It is a not-often-enough-acknowledged fact that fathers play an important role in the healthy development of their children. When fathers are present and engaged in the educational process, their children do better in school. Not only that. Mature, responsible males play an indispensable part in making home, neighborhood, and school safe places for children.
To illustrate this truth, in the Urban Light Ministries POPS 101 program we share the true story about male elephants. According to a 2000 CBS News report, aggressive young orphaned elephants are reported to have killed 36 rhinos, including rare black ones, in a game park in eastern South Africa. According to conservationists, the young elephants had been provoking confrontations with the rhinos since introduced to Hluhluwe-Umofolozi Park in KwaZulu-Natal.
The elephants were orphaned when their parents were culled in the early 1990s in an effort to control the elephant population in Kruger National Park. As they matured, became more aggressive. Attacks on rhinos have been growing over the past two years, with 13 killed, including two black rhino, in the last five months of 1999, South African newspapers report. A park ranger said he had witnessed an elephant knocking a rhino over, trampling it and driving a tusk through its chest. Conservation vet Dave Cooper said: “There was a spate of killings, and it was as if they were purposeful. The rhinos were ripped to pieces.”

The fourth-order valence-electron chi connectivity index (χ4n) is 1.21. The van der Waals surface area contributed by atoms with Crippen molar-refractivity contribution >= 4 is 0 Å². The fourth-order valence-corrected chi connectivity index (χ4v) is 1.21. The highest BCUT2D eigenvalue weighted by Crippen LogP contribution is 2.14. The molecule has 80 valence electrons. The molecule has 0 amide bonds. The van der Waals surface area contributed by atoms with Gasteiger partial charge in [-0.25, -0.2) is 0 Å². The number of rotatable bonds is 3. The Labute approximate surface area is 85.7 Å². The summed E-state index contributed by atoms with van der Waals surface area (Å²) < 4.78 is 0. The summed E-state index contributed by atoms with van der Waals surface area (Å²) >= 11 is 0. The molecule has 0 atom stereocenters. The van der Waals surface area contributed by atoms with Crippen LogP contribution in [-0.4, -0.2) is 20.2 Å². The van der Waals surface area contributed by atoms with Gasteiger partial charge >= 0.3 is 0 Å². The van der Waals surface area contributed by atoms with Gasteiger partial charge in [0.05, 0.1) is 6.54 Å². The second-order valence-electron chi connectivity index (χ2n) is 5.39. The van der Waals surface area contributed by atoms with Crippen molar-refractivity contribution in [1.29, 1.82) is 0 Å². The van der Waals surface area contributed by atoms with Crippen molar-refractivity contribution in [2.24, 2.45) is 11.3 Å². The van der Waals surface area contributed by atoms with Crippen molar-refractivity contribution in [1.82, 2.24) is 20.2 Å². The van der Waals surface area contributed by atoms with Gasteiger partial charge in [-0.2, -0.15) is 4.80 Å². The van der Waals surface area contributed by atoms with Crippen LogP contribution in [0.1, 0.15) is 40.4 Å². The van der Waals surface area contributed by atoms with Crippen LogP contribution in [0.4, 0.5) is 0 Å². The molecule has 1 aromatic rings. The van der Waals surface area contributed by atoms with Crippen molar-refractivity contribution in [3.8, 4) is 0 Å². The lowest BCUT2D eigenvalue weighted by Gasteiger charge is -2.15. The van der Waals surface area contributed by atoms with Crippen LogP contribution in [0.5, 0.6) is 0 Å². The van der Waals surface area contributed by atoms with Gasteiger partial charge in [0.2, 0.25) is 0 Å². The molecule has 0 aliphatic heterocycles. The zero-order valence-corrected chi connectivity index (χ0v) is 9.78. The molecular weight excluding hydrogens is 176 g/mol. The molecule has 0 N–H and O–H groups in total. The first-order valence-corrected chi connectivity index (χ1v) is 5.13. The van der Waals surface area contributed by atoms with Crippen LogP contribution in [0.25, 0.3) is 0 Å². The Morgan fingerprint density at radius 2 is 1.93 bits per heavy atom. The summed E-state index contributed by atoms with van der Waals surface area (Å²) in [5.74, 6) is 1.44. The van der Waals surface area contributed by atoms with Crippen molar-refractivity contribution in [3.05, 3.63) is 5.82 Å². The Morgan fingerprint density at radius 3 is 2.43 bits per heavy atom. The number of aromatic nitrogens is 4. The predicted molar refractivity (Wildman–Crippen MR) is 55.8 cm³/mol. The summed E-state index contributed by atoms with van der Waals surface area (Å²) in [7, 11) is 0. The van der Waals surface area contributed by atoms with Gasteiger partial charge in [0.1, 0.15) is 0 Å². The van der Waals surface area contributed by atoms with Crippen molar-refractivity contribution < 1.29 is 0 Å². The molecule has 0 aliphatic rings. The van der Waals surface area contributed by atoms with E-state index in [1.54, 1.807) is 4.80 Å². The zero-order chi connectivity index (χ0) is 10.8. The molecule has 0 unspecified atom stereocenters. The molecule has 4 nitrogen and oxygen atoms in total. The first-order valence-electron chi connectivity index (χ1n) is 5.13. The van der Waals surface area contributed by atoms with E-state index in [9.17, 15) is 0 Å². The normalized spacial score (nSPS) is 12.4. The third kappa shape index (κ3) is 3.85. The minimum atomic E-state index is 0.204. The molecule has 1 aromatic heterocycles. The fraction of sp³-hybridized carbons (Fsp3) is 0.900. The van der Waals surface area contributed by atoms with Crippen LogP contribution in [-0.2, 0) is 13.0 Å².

He said that elephant and rhino routinely clash in nature “but this sort of behavior, when elephant actively go out and chase rhino, is totally abnormal”. Fellow conservationist Tony Conway said similarly aggressive behavior had also been seen in Pilanesberg National Park in Northwest Province – another home for the Kruger Park orphaned elephants.
How did they stop the killing in Pilanesberg? The killings at Pilanesberg stopped when six adult elephant bulls were introduced to the park. The young ones’ behavior patterns returned to normal under their influence. – BBC
Why would the young elephants kill rhinos? Well, like human juvenile delinquents, they had grown up without role models. “I think everyone needs a role model, and these elephants that left the herd had no role model and no idea of what appropriate elephant behavior was,” said Gus Van Dyk, Pilanesberg Park’s field ecologist. – CBS News
Mature, responsible males bring order. A recent CBS Television On The Road segment Dads on Duty highlighted a group of fathers whose presence in a troubled school brought a crisis of rampant student violence under control. Watch it here: https://www.revolt.tv/2021/10/23/22742377/dads-on-duty-bring-safety-tough-love-and-dad-jokes-to-a-louisiana-high-school. Another, more established program of dads in schools is Watch Dogs. Click here to learn about it: https://www.facebook.com/DadsOfGreatStudents/videos/?ref=page_internal
Dads can learn more about how can be their best as protectors, order keepers, providers and stabilizers, enroll in the free POPS 101 Online course here: https://urbanlight.org/online-courses/
For more information about resources offered by Urban Light Ministries, visit our website at www.urbanlight.org.